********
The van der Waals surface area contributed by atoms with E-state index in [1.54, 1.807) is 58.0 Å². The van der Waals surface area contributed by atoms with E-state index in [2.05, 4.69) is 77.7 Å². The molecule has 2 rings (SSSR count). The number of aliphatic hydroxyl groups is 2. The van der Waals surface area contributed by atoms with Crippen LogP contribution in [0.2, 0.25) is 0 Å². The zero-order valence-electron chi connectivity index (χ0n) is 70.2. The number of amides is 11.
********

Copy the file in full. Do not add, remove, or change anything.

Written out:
The van der Waals surface area contributed by atoms with E-state index in [1.54, 1.807) is 58.0 Å². The van der Waals surface area contributed by atoms with E-state index in [2.05, 4.69) is 77.7 Å². The molecule has 2 rings (SSSR count). The number of aliphatic hydroxyl groups is 2. The van der Waals surface area contributed by atoms with Crippen LogP contribution in [0.2, 0.25) is 0 Å². The zero-order valence-electron chi connectivity index (χ0n) is 70.2. The number of amides is 11.